Kathleen Sebelius Highlights Accomplishments in Indian Country
Being committed to working hand-in-hand with tribes across the country was the message Health & Human Services Secretary Kathleen Sebelius shared on March 1 during the National Congress of American Indians Executive Council Winter Session.
During her speech she highlighted the members of HHS responsible for this partnership, Paul Dioguardi, director of intergovernmental affairs; Stacey Ecoffey, the department’s principal advisor for tribal affairs; Lillian Sparks, commissioner of the administration for Native Americans in the Administration for Children and Families and Dr. Yvette Roubideaux, director of Indian Health Service (IHS).
Sebelius touched on the Recovery Act and how it’s a perfect example of working hand-in-hand, as progress can be seen, for example in Eagle Butte, South Dakota where IHS Recovery Funds are helping build a new health center that will serve 10,000 American Indians living on the Cheyenne River Reservation.
“This kind of project is protecting current jobs and creating new ones. But it also represents an investment in greater access, better care, and a healthier community for years to come,” Sebelius said.
She mentioned how the funds don’t stop at IHS and HHS as there has been progression from economic development to water projects, housing to road repair, and workforce training to broadband deployment.
“The Recovery Act has made an enormous difference. But there is still work left to be done,” she said. “First Americans continue to feel the weight of the economic downturn in the form of high unemployment and poverty, substandard housing, and failing infrastructure. And they continue to suffer from persistent health disparities.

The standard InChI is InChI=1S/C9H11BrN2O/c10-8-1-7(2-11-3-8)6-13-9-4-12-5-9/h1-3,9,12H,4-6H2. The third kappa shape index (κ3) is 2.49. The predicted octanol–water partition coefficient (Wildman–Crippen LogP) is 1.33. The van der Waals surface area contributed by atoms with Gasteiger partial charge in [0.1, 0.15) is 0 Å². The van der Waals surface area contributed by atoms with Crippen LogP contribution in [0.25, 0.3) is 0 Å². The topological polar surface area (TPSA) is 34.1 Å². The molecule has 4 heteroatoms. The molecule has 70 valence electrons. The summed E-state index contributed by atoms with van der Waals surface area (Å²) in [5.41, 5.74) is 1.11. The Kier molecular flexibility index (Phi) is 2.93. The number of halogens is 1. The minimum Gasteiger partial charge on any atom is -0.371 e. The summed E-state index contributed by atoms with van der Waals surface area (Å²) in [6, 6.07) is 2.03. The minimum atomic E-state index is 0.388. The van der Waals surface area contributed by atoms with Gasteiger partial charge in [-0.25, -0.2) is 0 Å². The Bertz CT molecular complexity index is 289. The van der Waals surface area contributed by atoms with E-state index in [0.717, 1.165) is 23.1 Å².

“That’s why the health law, the Affordable Care Act, is so crucial. The law contains important benefits for First Americans, starting with the permanent reauthorization of the Indian Health Care Improvement Act.”
The law was first approved in 1976, reauthorized last in 2000 and is now a permanent reauthorization.
Sebelius highlighted that in 2014 American Indians and Alaska Natives will have access to health insurance. This quality and affordable service will be state-based competitive insurance called Exchanges.
“The health coverage offered under these new Exchanges will be forbidden from discriminating against anyone based on their health status,” she said. “This means that more American Indian families can afford to get care when they need it instead of waiting for an illness to get worse before they get help.”
Sebelius touched on tribal input, mentioning how the department heard concerns for tribal consultation and stated in her speech that the latest funding opportunity with Exchange grants states will develop a detailed plan through consultation with tribes.
“The common thread running through this approach is the idea that Washington can't—and shouldn't—set the agenda for Indian country. The only way tribal nations can serve their people’s needs is for you to set the vision. Then we at HHS and other agencies, led by President Obama, can and will work with you to achieve it,” she said.
Read her full speech here.
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